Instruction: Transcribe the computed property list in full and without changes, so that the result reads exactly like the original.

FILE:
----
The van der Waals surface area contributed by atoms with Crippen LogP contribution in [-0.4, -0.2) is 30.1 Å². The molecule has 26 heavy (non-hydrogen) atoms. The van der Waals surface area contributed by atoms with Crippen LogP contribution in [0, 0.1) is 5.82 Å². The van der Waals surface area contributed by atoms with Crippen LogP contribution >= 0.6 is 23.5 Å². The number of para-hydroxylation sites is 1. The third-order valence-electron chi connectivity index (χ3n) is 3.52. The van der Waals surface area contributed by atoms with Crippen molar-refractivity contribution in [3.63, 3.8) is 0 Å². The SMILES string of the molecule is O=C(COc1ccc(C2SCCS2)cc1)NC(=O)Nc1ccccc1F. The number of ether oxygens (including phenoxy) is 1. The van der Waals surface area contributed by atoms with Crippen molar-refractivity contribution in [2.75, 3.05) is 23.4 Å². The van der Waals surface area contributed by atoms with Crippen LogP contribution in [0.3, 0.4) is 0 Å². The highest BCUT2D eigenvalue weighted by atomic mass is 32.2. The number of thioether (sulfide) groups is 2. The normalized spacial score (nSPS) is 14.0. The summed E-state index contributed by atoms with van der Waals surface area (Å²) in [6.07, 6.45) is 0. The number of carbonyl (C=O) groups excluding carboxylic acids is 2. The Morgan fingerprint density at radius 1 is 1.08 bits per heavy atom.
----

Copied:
The van der Waals surface area contributed by atoms with Crippen LogP contribution in [-0.4, -0.2) is 30.1 Å². The molecule has 26 heavy (non-hydrogen) atoms. The van der Waals surface area contributed by atoms with Crippen LogP contribution in [0, 0.1) is 5.82 Å². The van der Waals surface area contributed by atoms with Crippen LogP contribution >= 0.6 is 23.5 Å². The number of para-hydroxylation sites is 1. The third-order valence-electron chi connectivity index (χ3n) is 3.52. The van der Waals surface area contributed by atoms with Crippen molar-refractivity contribution in [3.63, 3.8) is 0 Å². The SMILES string of the molecule is O=C(COc1ccc(C2SCCS2)cc1)NC(=O)Nc1ccccc1F. The number of ether oxygens (including phenoxy) is 1. The van der Waals surface area contributed by atoms with Crippen molar-refractivity contribution in [2.75, 3.05) is 23.4 Å². The van der Waals surface area contributed by atoms with Crippen LogP contribution in [0.3, 0.4) is 0 Å². The highest BCUT2D eigenvalue weighted by atomic mass is 32.2. The number of thioether (sulfide) groups is 2. The normalized spacial score (nSPS) is 14.0. The summed E-state index contributed by atoms with van der Waals surface area (Å²) in [6.07, 6.45) is 0. The number of carbonyl (C=O) groups excluding carboxylic acids is 2. The Morgan fingerprint density at radius 1 is 1.08 bits per heavy atom.